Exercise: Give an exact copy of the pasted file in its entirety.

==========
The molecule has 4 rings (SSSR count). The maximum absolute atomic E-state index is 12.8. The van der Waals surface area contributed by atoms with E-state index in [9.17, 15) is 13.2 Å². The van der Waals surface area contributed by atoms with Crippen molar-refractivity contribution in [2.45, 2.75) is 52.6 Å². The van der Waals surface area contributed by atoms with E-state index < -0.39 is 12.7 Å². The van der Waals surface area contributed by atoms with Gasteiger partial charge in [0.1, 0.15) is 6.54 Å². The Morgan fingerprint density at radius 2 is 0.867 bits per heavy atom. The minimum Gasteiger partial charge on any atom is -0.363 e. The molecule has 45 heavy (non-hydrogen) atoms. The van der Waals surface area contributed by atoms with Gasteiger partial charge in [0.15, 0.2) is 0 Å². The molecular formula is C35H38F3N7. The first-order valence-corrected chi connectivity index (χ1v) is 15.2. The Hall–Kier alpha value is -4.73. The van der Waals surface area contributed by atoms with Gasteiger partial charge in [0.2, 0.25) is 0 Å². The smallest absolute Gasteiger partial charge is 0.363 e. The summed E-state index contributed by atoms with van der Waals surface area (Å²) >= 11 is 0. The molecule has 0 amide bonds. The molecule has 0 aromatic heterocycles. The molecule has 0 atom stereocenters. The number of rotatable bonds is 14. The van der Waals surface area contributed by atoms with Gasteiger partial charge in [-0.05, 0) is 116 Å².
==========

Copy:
The molecule has 4 rings (SSSR count). The maximum absolute atomic E-state index is 12.8. The van der Waals surface area contributed by atoms with E-state index in [9.17, 15) is 13.2 Å². The van der Waals surface area contributed by atoms with Crippen molar-refractivity contribution in [2.45, 2.75) is 52.6 Å². The van der Waals surface area contributed by atoms with E-state index < -0.39 is 12.7 Å². The van der Waals surface area contributed by atoms with Gasteiger partial charge in [0.1, 0.15) is 6.54 Å². The Morgan fingerprint density at radius 2 is 0.867 bits per heavy atom. The minimum Gasteiger partial charge on any atom is -0.363 e. The molecule has 45 heavy (non-hydrogen) atoms. The van der Waals surface area contributed by atoms with Gasteiger partial charge in [0.15, 0.2) is 0 Å². The molecular formula is C35H38F3N7. The first-order valence-corrected chi connectivity index (χ1v) is 15.2. The Hall–Kier alpha value is -4.73. The van der Waals surface area contributed by atoms with Gasteiger partial charge in [0.2, 0.25) is 0 Å². The smallest absolute Gasteiger partial charge is 0.363 e. The summed E-state index contributed by atoms with van der Waals surface area (Å²) >= 11 is 0. The molecule has 0 amide bonds. The molecule has 0 aromatic heterocycles. The molecule has 0 atom stereocenters. The number of rotatable bonds is 14. The van der Waals surface area contributed by atoms with Gasteiger partial charge in [-0.05, 0) is 116 Å².